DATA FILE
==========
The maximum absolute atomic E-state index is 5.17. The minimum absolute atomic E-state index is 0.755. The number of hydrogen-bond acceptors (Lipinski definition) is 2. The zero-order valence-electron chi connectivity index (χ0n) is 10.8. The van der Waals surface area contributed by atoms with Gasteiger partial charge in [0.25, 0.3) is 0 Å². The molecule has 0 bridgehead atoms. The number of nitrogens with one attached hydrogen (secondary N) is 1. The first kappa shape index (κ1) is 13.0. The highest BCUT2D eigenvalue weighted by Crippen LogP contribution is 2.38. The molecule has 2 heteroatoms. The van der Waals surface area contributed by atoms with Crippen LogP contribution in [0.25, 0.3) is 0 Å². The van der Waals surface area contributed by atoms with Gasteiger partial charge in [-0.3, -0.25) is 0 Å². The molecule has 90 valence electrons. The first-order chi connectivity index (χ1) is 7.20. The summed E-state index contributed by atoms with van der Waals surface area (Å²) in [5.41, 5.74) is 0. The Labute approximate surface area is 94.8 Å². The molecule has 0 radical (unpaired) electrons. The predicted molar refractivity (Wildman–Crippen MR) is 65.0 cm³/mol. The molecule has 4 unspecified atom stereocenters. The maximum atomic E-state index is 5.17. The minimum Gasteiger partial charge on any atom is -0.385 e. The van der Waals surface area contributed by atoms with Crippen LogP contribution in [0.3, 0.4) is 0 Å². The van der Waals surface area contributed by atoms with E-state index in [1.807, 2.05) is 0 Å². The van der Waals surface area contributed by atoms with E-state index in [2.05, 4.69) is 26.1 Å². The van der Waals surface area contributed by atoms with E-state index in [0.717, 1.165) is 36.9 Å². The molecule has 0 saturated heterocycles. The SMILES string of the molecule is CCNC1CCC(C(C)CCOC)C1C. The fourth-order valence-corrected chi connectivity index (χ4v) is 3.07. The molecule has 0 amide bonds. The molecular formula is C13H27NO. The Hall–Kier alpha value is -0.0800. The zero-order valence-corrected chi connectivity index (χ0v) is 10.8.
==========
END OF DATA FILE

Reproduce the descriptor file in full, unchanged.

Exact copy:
The maximum absolute atomic E-state index is 5.17. The minimum absolute atomic E-state index is 0.755. The number of hydrogen-bond acceptors (Lipinski definition) is 2. The zero-order valence-electron chi connectivity index (χ0n) is 10.8. The van der Waals surface area contributed by atoms with Gasteiger partial charge in [0.25, 0.3) is 0 Å². The molecule has 0 bridgehead atoms. The number of nitrogens with one attached hydrogen (secondary N) is 1. The first kappa shape index (κ1) is 13.0. The highest BCUT2D eigenvalue weighted by Crippen LogP contribution is 2.38. The molecule has 2 heteroatoms. The van der Waals surface area contributed by atoms with Crippen LogP contribution in [0.25, 0.3) is 0 Å². The van der Waals surface area contributed by atoms with Gasteiger partial charge in [-0.3, -0.25) is 0 Å². The molecule has 90 valence electrons. The first-order chi connectivity index (χ1) is 7.20. The summed E-state index contributed by atoms with van der Waals surface area (Å²) in [5.41, 5.74) is 0. The Labute approximate surface area is 94.8 Å². The molecule has 0 radical (unpaired) electrons. The predicted molar refractivity (Wildman–Crippen MR) is 65.0 cm³/mol. The molecule has 4 unspecified atom stereocenters. The maximum atomic E-state index is 5.17. The minimum Gasteiger partial charge on any atom is -0.385 e. The van der Waals surface area contributed by atoms with Crippen LogP contribution in [0.3, 0.4) is 0 Å². The van der Waals surface area contributed by atoms with E-state index in [1.807, 2.05) is 0 Å². The van der Waals surface area contributed by atoms with E-state index in [2.05, 4.69) is 26.1 Å². The van der Waals surface area contributed by atoms with E-state index in [0.717, 1.165) is 36.9 Å². The molecule has 0 saturated heterocycles. The SMILES string of the molecule is CCNC1CCC(C(C)CCOC)C1C. The fourth-order valence-corrected chi connectivity index (χ4v) is 3.07. The molecule has 0 amide bonds. The molecular formula is C13H27NO. The Hall–Kier alpha value is -0.0800. The zero-order valence-corrected chi connectivity index (χ0v) is 10.8.